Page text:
Assemble To Order - ATO

What is 'Assemble To Order - ATO'

Assemble to order (ATO) is a business production strategy where products ordered by customers are produced quickly and are customizable to a certain extent. The assemble-to-order (ATO) strategy requires that the basic parts for the product are already manufactured but not yet assembled. Once an order is received, the parts are assembled quickly and sent to the customer.

BREAKING DOWN 'Assemble To Order - ATO'

The assemble-to-order (ATO) strategy is a hybrid between a make-to-stock strategy - where products are fully produced in advance - and the make-to-order strategy - where products are manufactured once the order has been received. The ATO strategy attempts to combine the benefits of both strategies - getting products into customers' hands quickly while allowing for the product to be customizable.

RELATED TERMS
  1. Assembly Line

    A production process that breaks the manufacture of a good into ...
  2. Make To Assemble - MTA

    A manufacturing production strategy where a company stocks the ...
  3. Mass Production

    The manufacturing of large quantities of standardized products, ...
  4. Manufacturing Production

    The creation and assembly of components and finished products ...
  5. Bill Of Materials - BOM

    A comprehensive list of raw materials, components and assemblies ...
  6. Make To Order - MTO

    A business production strategy that typically allows consumers ...
Related Articles
  1. Markets

    Vital Link: Manufacturing And Economic Recovery

    Manufacturing output is one of the clearest signs that an economy is recovering from a recession.
  2. Markets

    Are These the Top 3 Utility Stocks of 2016?

    When it comes to utilities and resiliency, bigger isn't always better. These three lesser known stocks are likely to offer more resiliency than most.
  3. Markets

    What It Takes To Be "Made In The USA"

    Discover the rules and standards behind the "Made in the USA" label.
  4. Entrepreneurship & Small Business

    Understanding Marketing

    Marketing includes all of the activities of a company associated with buying and selling a product or service.
  5. Markets

    Understanding Marginal Cost of Production

    Marginal cost of production is an economics term that refers to the change in production costs resulting from producing one more unit.
  6. Financial Advisor

    How to Create a New Financial Product in 10 Steps

    The 10 steps outlined here are essential to the creation of a new financial product.
  7. Investing

    What is a Trade Credit?

    Trade credit means that a customer purchases goods from a seller who allows the purchaser to pay for those goods at a later time.
  8. Markets

    Understanding the Product Life Cycle

    Product life cycle is the period of time during which a product is conceived and developed, brought to market and eventually removed from the market.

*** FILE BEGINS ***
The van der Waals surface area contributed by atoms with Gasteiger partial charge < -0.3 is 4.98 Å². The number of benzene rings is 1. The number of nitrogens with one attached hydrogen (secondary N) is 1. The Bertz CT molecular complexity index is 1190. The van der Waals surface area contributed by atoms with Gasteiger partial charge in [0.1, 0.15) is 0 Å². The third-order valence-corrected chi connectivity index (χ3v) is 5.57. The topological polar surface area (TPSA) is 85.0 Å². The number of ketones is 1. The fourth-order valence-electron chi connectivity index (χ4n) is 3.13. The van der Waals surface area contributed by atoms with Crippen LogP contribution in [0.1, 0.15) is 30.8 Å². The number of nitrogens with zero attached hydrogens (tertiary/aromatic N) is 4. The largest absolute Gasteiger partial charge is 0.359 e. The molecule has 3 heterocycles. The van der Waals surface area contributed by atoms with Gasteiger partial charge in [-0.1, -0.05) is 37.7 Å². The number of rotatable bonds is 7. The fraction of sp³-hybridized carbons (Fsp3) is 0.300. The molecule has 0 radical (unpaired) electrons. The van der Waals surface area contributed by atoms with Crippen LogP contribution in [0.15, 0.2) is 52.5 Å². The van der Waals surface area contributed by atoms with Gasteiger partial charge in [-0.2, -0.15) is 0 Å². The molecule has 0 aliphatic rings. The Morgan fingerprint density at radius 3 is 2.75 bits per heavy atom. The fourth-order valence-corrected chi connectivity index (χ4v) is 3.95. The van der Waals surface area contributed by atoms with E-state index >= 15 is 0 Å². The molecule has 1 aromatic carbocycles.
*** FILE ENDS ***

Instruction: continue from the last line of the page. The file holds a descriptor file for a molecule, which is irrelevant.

9. Trading

    These Financial Products Are Too Complex For The Average Joe

    Structured financial products are so elaborate that investors are unable to assess costs and risk.
  10. Markets

    What's Behind the Decline in Productivity Numbers? 

    There are several theories and hypotheses about low productivity numbers in the American economy. This article examines some of them.
RELATED FAQS
  1. How does specialization help companies achieve economies of scale?

    Learn the definition of economies of scale, why it is important and how specialization during production can lead to economies ... Read Answer >>
  2. What are some ways a company can expand its product line?

    Understand what a product line is and why it's important. Learn about specific ways in which a company can expand its product ... Read Answer >>
  3. What are the similarities between product differentiation and product positioning?

    Learn how two marketing strategies, product differentiation and product positioning, are similar and work together to effectively ... Read Answer >>
  4. Do production costs include the marginal cost of production?

    Learn more about marginal costs of production and production costs. Find out how businesses can use marginal cost calculations ... Read Answer >>
  5. Is there any way to reverse the law of diminishing marginal returns?

    Learn more about how consumer spending, supply and demand impact production decisions. Find out more about the law of diminishing ... Read Answer >>
  6. What are the differences between product bundling and product lines?

    Understand the differences between product bundling and product lines. Learn why a company would want to expand its product ... Read Answer >>
Hot Definitions
  1. Duration

    A measure of the sensitivity of the price (the value of principal) of a fixed-income investment to a change in interest rates. ...
  2. Dove

    An economic policy advisor who promotes monetary policies that involve the maintenance of low interest rates, believing that ...
  3. Cyclical Stock

    An equity security whose price is affected by ups and downs in the overall economy. Cyclical stocks typically relate to companies ...
  4. Front Running

    The unethical practice of a broker trading an equity based on information from the analyst department before his or her clients ...
  5. After-Hours Trading - AHT

    Trading after regular trading hours on the major exchanges. The increasing popularity of electronic communication networks ...
  6. Omnibus Account

    An account between two futures merchants (brokers). It involves the transaction of individual accounts which are combined ...
Trading Center